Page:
Ghost Trees



On the northern coast of California is Humboldt Redwood State Park, a 50,000-plus acre expanse which is home to many of the tallest trees in the world. It is also home to the tree pictured above, which, you’ll notice, has a lot of white foliage. That’s rare for a tree, to say the least, in no small part because trees require chlorophyll in order to produce energy via photosynthesis — and chlorophyll makes leaves green. In theory, therefore, the tree above shouldn’t be able to survive. In reality? It’s very much real — and thriving.

As a parasite.

That tree and those like it are called “albino redwoods” — a misnomer of sorts, because “albino” refers to a lack of melanin (not chlorophyll) — but one gets the idea. There are about 25 known to exist, per NPR, and other reports say there are as many as 50-60 in the wild, with about eight in Humboldt itself. Due to the rarity, they are hard to study — but not impossible. For example, while we don’t know how the genetic mutation happens, how these trees survive is well understood. They steal resources from other trees.

The redwood forests like the one in Humboldt are home to many, many very tall trees — trees which tend to soak up much of the available sunlight while casting tall shadows onto the ground below. Smaller redwoods in these forests — albino or otherwise — therefore compete for a very limited amount of sunlight and need to find another source of what is, effectively, nourishment. To do so, as the San Francisco Chronicle explained, these trees “weave their root systems into that of other redwoods and tap into their food supply,” giving their neighbors a subterranean vampiric kiss of sorts. This is a trait rare in the tree world — most other types of trees can’t simply connect up like redwoods can. For the typical redwood sapling, this ability is the difference between surviving and perhaps thriving — they’re likely to find enough sun (and water) to get by regardless, but this fallback system of interconnectivity helps. For the albino redwoods, though, this is their only means of survival.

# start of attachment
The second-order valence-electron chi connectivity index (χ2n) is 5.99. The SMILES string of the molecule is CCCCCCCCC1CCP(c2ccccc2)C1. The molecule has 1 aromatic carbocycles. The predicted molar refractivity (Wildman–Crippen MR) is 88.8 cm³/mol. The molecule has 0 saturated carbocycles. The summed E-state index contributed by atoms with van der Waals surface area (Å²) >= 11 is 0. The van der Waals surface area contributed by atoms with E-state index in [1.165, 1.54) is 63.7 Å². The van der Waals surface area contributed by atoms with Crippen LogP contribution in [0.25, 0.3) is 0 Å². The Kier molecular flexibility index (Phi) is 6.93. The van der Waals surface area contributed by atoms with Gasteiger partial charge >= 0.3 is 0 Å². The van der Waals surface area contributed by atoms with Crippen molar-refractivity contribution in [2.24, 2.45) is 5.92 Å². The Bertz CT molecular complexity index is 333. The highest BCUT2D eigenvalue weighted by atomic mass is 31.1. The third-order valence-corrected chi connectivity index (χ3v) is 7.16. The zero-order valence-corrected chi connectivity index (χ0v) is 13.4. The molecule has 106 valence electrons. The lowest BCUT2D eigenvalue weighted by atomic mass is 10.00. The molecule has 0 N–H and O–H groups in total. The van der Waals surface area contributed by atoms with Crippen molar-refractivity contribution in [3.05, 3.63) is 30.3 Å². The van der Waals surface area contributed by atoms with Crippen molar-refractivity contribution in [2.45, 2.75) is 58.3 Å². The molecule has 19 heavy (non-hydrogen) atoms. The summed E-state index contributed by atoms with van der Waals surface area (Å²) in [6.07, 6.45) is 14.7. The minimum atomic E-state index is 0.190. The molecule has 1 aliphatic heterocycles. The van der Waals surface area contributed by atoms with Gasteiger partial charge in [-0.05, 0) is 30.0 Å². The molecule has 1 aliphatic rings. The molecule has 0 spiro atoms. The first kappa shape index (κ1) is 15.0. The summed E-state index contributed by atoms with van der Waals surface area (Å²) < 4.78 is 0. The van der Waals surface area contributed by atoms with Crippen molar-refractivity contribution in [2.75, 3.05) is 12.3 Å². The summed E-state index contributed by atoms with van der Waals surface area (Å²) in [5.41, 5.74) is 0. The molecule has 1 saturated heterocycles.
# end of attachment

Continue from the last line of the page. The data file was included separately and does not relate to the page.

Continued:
If you want to see one in person — well, that’s tricky. They are so rare that officials at Humboldt restrict access to the tree above, of course. But they go one step further. In order to protect it from human interference, officials do not even publish details of its location, according to this report from TV station KQED.

Bonus Fact: Some of these albino redwoods don’t just weave themselves into their neighbors — they become part of the tree they’ve invaded. These trees, called chimeric albino redwoods, have two sets of DNA, one from each tree, and are often be-speckled with whitish, yellowish foliage among a majority amount of green leaves. They’re also very rare and may become even rarer. One such specimen, located in Cotati, California (about 45 miles north of San Francisco), is scheduled to be uprooted to make way for a new set of train tracks.

From the ArchivesThe Chimera: While rare, people can have two sets of DNA, too.

Related: A “nicely started California redwood tree — 21 inches high.” Okay.